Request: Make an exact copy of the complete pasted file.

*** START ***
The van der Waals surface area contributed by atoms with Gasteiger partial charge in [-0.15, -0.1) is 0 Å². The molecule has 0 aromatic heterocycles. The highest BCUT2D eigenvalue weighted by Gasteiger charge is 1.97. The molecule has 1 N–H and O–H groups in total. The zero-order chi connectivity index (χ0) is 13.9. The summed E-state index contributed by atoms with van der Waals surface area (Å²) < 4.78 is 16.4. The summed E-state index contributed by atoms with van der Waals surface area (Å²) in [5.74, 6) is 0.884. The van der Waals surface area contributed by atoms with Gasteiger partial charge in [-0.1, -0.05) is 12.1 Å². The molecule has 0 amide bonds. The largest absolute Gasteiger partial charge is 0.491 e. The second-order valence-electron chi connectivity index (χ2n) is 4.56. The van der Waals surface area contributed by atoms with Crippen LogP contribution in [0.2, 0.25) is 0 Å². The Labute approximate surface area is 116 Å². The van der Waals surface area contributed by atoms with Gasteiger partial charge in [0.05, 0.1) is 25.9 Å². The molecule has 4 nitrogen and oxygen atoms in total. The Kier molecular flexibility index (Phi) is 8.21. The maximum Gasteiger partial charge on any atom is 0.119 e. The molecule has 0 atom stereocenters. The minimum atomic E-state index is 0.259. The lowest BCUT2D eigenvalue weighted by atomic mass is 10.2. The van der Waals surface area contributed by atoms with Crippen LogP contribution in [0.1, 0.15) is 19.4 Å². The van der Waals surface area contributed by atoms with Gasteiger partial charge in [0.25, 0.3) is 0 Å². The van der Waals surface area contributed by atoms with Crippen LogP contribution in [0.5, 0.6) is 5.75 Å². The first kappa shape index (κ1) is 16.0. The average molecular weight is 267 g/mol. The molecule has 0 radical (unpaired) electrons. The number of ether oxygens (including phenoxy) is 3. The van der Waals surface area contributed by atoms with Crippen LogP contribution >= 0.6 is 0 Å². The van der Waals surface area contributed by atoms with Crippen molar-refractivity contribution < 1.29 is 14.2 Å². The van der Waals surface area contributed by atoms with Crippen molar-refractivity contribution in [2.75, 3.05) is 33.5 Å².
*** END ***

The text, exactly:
The van der Waals surface area contributed by atoms with Gasteiger partial charge in [-0.15, -0.1) is 0 Å². The molecule has 0 aromatic heterocycles. The highest BCUT2D eigenvalue weighted by Gasteiger charge is 1.97. The molecule has 1 N–H and O–H groups in total. The zero-order chi connectivity index (χ0) is 13.9. The summed E-state index contributed by atoms with van der Waals surface area (Å²) < 4.78 is 16.4. The summed E-state index contributed by atoms with van der Waals surface area (Å²) in [5.74, 6) is 0.884. The van der Waals surface area contributed by atoms with Gasteiger partial charge in [-0.1, -0.05) is 12.1 Å². The molecule has 0 amide bonds. The largest absolute Gasteiger partial charge is 0.491 e. The second-order valence-electron chi connectivity index (χ2n) is 4.56. The van der Waals surface area contributed by atoms with Crippen LogP contribution in [0.2, 0.25) is 0 Å². The Labute approximate surface area is 116 Å². The van der Waals surface area contributed by atoms with Gasteiger partial charge in [0.05, 0.1) is 25.9 Å². The molecule has 4 nitrogen and oxygen atoms in total. The Kier molecular flexibility index (Phi) is 8.21. The maximum Gasteiger partial charge on any atom is 0.119 e. The molecule has 0 atom stereocenters. The minimum atomic E-state index is 0.259. The lowest BCUT2D eigenvalue weighted by atomic mass is 10.2. The van der Waals surface area contributed by atoms with Crippen LogP contribution in [0.1, 0.15) is 19.4 Å². The van der Waals surface area contributed by atoms with Gasteiger partial charge in [0.25, 0.3) is 0 Å². The van der Waals surface area contributed by atoms with Crippen LogP contribution in [0.5, 0.6) is 5.75 Å². The first kappa shape index (κ1) is 16.0. The average molecular weight is 267 g/mol. The molecule has 0 radical (unpaired) electrons. The number of ether oxygens (including phenoxy) is 3. The van der Waals surface area contributed by atoms with Crippen LogP contribution >= 0.6 is 0 Å². The van der Waals surface area contributed by atoms with Crippen molar-refractivity contribution < 1.29 is 14.2 Å². The van der Waals surface area contributed by atoms with Crippen molar-refractivity contribution in [2.75, 3.05) is 33.5 Å².